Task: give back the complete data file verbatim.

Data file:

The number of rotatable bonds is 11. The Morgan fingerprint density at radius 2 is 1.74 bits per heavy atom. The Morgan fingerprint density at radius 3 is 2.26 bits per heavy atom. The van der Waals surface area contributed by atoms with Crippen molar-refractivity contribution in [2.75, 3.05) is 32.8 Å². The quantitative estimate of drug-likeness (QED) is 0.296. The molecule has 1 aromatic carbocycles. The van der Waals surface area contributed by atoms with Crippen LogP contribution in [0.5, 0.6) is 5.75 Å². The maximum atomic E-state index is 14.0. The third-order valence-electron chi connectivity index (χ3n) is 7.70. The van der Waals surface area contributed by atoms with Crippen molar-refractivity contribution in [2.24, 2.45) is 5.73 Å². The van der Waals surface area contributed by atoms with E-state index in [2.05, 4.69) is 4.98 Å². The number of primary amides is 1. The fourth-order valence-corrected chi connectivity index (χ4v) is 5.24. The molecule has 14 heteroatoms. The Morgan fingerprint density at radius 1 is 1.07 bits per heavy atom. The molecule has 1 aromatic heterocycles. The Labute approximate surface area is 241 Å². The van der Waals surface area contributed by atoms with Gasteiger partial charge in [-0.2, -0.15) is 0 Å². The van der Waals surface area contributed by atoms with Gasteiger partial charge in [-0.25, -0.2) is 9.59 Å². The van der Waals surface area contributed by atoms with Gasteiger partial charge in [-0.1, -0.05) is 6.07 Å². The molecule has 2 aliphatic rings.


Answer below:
The number of rotatable bonds is 11. The Morgan fingerprint density at radius 2 is 1.74 bits per heavy atom. The Morgan fingerprint density at radius 3 is 2.26 bits per heavy atom. The van der Waals surface area contributed by atoms with Crippen molar-refractivity contribution in [2.75, 3.05) is 32.8 Å². The quantitative estimate of drug-likeness (QED) is 0.296. The molecule has 1 aromatic carbocycles. The van der Waals surface area contributed by atoms with Crippen LogP contribution in [0.5, 0.6) is 5.75 Å². The maximum atomic E-state index is 14.0. The third-order valence-electron chi connectivity index (χ3n) is 7.70. The van der Waals surface area contributed by atoms with Crippen molar-refractivity contribution in [2.24, 2.45) is 5.73 Å². The van der Waals surface area contributed by atoms with E-state index in [2.05, 4.69) is 4.98 Å². The number of primary amides is 1. The fourth-order valence-corrected chi connectivity index (χ4v) is 5.24. The molecule has 14 heteroatoms. The Morgan fingerprint density at radius 1 is 1.07 bits per heavy atom. The molecule has 1 aromatic heterocycles. The Labute approximate surface area is 241 Å². The van der Waals surface area contributed by atoms with Gasteiger partial charge in [-0.2, -0.15) is 0 Å². The van der Waals surface area contributed by atoms with Gasteiger partial charge in [-0.25, -0.2) is 9.59 Å². The van der Waals surface area contributed by atoms with Gasteiger partial charge in [-0.1, -0.05) is 6.07 Å². The molecule has 2 aliphatic rings.